(persia digest) - Russia's efforts to mediate between Iran and Israel is in line with Moscow's policy to preserve ties with both sides and not not taking sides in case of a military engagement, an expert on Russian affairs said.

Speaking to the press on the sidelines of the 73rd UN General Assembly in late September, Russian Foreign Minister Sergei Lavrov said his country is ready to mediate the improvement of relations between Israel and Iran.

On 6 October, London-based newspaper Asharq Al Awsat reported that Russia is aiming to "reduce tensions and prevent friction" in Syria by opening channels of communication between Tel Aviv and Tehran.

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This is while Tehran does not recognize the Israeli regime and the two sides, in practice, are in a cold-war state of affairs.

"Russia, as a country that has relations with both Iran and Israel, has interests to prevent tensions flaring up between Iran and Israel. This issue becomes more important for Russia as Tehran and Tel Aviv are experiencing increased tensions in Syria," Mahmoud Shouri, who is also a member of Tehran–based Center for Strategic Research, told Persia Digest (PD).

"Russia is aware of Iran's stance regarding the Zionist regime, but by floating such diplomatic proposals they are making their stance clear in case of a war," he said, adding that the whole episode looks like wishful thinking rather than an action plan for Russia.

"Russian officials are telling both sides that in case of military engagement, they will not take sides and will not sacrifice one side in favor of the other," Shouri said.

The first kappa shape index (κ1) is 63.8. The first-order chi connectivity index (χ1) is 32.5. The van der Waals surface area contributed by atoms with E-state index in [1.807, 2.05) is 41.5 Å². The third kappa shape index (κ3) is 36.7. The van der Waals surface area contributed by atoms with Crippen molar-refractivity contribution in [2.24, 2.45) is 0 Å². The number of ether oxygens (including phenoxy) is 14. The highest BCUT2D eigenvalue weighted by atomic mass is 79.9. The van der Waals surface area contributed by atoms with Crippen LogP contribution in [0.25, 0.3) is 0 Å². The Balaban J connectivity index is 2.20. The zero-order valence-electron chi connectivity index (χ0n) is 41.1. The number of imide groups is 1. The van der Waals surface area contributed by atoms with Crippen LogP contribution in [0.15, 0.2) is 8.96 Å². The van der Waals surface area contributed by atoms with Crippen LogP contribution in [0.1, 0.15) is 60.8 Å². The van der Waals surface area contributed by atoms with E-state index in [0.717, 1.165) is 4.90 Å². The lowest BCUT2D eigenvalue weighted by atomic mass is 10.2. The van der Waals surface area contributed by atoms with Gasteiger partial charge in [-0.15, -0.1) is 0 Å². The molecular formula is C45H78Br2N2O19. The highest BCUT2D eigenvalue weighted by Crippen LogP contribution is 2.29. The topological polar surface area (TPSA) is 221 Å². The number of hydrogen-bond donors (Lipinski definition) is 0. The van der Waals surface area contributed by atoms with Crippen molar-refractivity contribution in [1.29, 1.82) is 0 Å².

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The expert maintains that the signal Lavrov was trying to get across when proposing Russia's mediation was that Moscow, in case of a direct or indirect escalation, "will be neutral. However, this neutrality will be positive."

"This is because Russia's interests are on the line here and it would try not to let Iran-Israel tensions become serious in Syria," he explained.

Commenting on whether Russia will activate the newly-delivered S-300 surface-to-air missile system in Syria to counter Israeli attacks against the resistance forces (aligned with Iran), Shouri said: "This comes down to the agreement made between Moscow and Damascus and the extent of Russian control over the system. Therefore, Iran or resistance forces are not a point of consideration in this regard."

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